Student Spotlight: Lindsey Wilson, “Grief Unveiled: A Study on Victorian Mourning Practices and Spiritualism”

grainy, sepia-toned black and white image of a woman in Victorian garb spewing white "ectoplasm" from her mouth.
Lindsey Ruth Wilson. “Ectoplasm Revealed.” Performance and installation. 2021. Image credit: Dave Wigman.

We sit down with Lindsey Wilson, a recent Design Studies graduate of the School of Human Ecology at the University of WisconsinMadison, a Helen Louise Allen Textile Collection Assistant, and textile designer/artist at Lindsey Ruth Designs, to ask her about her research, design work, textile art, and new photographic project (and how she ties it all together).

CDMC: Congratulations on graduation, Lindsey! Can you share your Senior Thesis work with us?

Lindsey: My Senior Thesis is Grief Unveiled: A Study on Victorian Mourning Practices and Spiritualism. My intention is to bring awareness to the collective mourning and shared isolation that society upholds around grieving through an exhibition of Victorian mourning practices.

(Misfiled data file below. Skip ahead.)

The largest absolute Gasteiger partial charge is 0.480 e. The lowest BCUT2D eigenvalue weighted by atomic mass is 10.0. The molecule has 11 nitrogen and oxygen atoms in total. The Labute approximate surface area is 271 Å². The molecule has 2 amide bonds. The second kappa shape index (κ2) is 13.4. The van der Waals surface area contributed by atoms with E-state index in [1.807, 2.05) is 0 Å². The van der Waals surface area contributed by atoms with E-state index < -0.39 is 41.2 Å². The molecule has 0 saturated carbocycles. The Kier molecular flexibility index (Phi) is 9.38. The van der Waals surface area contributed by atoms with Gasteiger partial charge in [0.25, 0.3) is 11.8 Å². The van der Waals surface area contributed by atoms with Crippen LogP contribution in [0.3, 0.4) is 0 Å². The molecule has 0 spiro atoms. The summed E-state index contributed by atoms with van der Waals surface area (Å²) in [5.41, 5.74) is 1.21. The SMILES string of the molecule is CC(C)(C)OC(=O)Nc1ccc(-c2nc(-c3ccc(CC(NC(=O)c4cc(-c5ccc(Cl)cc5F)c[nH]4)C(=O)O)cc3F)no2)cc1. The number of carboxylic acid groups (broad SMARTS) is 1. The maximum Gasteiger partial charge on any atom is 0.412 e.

Image of a sheer white textile with ghostly forms waving in the wind outdoors
Lindsey Ruth Wilson. “Ectoplasm.” Silk organza discharged with rongalit. Original screen design. 2021. Image credit: UW-Threads, Andrew Atwell.

Through the practice of Spiritualism, those in mourning would communicate with those who have passed through the veil. Often, this would lead to a materialization of a spirit, or an otherworldly viscous substance that is exuded from the body of a medium. This material is ectoplasm; Many of the historic photos of 19th century séances portrayed mediums expelling this from their mouths. One of the textiles I created for my thesis is a yardage of silk organza discharged with rongalit, giving it an extraterrestrial eminence.

CDMC: You’ve also created hairwork like the pieces in the Helen Louise Allen Textile Collection, correct?

three woven hairwork pieces on black bases (hair is woven into flower forms)
Lindsey Ruth Wilson. “Life in a Bell Jar.” Human, horse and acrylic hair. Wire. Floral tape. 2021. Image credit: Wilson.